I've been home from retreat for just over a week and I'm longing for another already. The happy news is that I can always take a five minute break to meditate on the face of Jesus or a twenty minute rosary walk or read a short life of a saint from Ann Ball's wonderful collection, Modern Saints. The sad news is that I will not have a sustained time of quiet and meditation with the daily Tridentine Mass for another year at least.

The 2009 retreat was indeed a peaceful and prayerful withdrawal from the world at a particularly dark time for our culture as the unborn and the elderly become ever-more targeted by the death-dealers on Capitol Hill. It was good to get away from the bad news and focus on the good news of the Gospel. Since the purpose of a retreat, however, isn't to run away from the world, but to withdraw for a time to be able to more effectively do God's will in the world, I thank God for putting me right back into the midst of the fight. Every morning I put on the armor of God and prepare to hold my ground and do what I can to take some back from the enemy who often seems much more zealous for evil than we are for good.

So I will still periodically pulling out my pictures of Mattaponi Retreat Center and sigh and pray that I may go again next summer to refresh my soul once more. But here at home I will fight for the unborn and do what I can to share and defend the faith. May I always do it according to God's will with the help of the Blessed Mother.

Tuesday, September 1, 2009

Mr. Tumnus' Lampost

Wherever I go I am always on the lookout for Mr. Tumnus' lampost. When we lived in Alexandria, it was just around the corner and I always said hello to Mr. Tumnus when I walked by confident he could hear me even if I couldn't see him. Fauns are shy after all. I haven't found his lampost yet here in Woodstock, but I'm confident I will. On retreat in Maryland a few weeks ago I found it easily and kept my eyes peeled for Mr. Tumnus himself although I never caught a glimpse of him. But then you never know about fauns...and beavers...and bears...and other talking animals. They speak when inclined and can be private and quiet when they choose to be.

We have some deer who turn up in our orchard when the apples are on the trees and I'm sure if I asked they would tell me the apples are fine. Sometimes the babies stand on their hind legs and bat at the ones still hanging and then fling them around when they fall. Oh, by the way, if you meet mole, toad, and rat sit down for awhile and listen to their tales of the river. No doubt they will have a full picnic hamper that they will open and you can share treats as well as stories.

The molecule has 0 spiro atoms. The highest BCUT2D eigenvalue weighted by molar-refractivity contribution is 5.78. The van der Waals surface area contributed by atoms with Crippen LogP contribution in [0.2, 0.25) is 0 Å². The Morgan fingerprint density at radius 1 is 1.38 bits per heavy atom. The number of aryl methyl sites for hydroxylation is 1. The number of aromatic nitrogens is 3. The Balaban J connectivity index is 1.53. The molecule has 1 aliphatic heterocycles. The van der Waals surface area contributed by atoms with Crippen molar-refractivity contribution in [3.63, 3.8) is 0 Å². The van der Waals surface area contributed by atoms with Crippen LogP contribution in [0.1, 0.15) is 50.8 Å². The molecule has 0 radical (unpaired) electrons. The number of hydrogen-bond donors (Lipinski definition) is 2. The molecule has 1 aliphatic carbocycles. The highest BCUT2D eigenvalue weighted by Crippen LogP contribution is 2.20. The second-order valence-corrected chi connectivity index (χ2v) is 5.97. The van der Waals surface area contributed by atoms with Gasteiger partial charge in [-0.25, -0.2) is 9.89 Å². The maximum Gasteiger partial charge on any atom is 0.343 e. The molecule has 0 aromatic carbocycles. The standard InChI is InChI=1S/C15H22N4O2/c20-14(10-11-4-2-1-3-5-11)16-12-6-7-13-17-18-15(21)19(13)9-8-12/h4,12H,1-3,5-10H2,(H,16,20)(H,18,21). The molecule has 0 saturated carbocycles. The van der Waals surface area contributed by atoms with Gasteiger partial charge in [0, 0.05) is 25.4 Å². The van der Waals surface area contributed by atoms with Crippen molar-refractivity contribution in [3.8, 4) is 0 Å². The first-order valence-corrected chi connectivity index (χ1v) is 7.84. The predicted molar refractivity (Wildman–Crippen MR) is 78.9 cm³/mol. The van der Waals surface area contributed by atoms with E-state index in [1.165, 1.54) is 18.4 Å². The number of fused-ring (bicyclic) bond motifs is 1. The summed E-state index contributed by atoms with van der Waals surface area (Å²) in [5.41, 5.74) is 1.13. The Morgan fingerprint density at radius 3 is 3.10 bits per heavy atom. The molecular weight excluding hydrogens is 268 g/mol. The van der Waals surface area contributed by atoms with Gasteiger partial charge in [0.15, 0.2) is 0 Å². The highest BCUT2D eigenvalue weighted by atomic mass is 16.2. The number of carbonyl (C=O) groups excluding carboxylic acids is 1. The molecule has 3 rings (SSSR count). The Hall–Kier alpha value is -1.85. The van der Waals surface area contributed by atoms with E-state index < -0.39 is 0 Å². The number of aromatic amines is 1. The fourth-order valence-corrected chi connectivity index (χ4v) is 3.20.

And don't forget to turn off the TV and introduce these delightful friends to your children. They will never fail to be pleasant companions for them and take them on exciting journeys to lands of adventure.

Camp Kreitzer's Last Summer Fling

The last week of August was also the last big summer adventure on the Camp Kreitzer calendar. The Lauderdale kids came for a week and we had more activities planned than we could fit in the hours available. So we didn't throw rocks in the river or walk on the scary bridge. But we did: bake cookies; swim, take hikes on the Lion's Tale Trail and the Storybook Trail; go for lots of tractor rides; have a picnic and wade in the creek; spend a day with Dave and Jes and family for swimming, a campfire, and fireworks; eat lots of popsicles served from Brendan's Tiki Hut; spend a morning playing with friends; read Mr. Wolf's pancakes at least a dozen times; go to the library; stop at the farm to get fresh eggs; bake (and eat) cupcakes; go the Shenandoah County Fair and get armbands for the rides (but forgot the camera); and watched Brendan dance the hula.

We ended every day with a decade of the rosary and on the way to meet Tara and Lawrence on our last day, Ryan insisted that we "say the rosary for Mommy and Daddy." So we did.

It was a joyful end to the the Camp Kreitzer summer season. We have an open calendar for the fall including apple picking, hiking, and more campfires. Y'all come.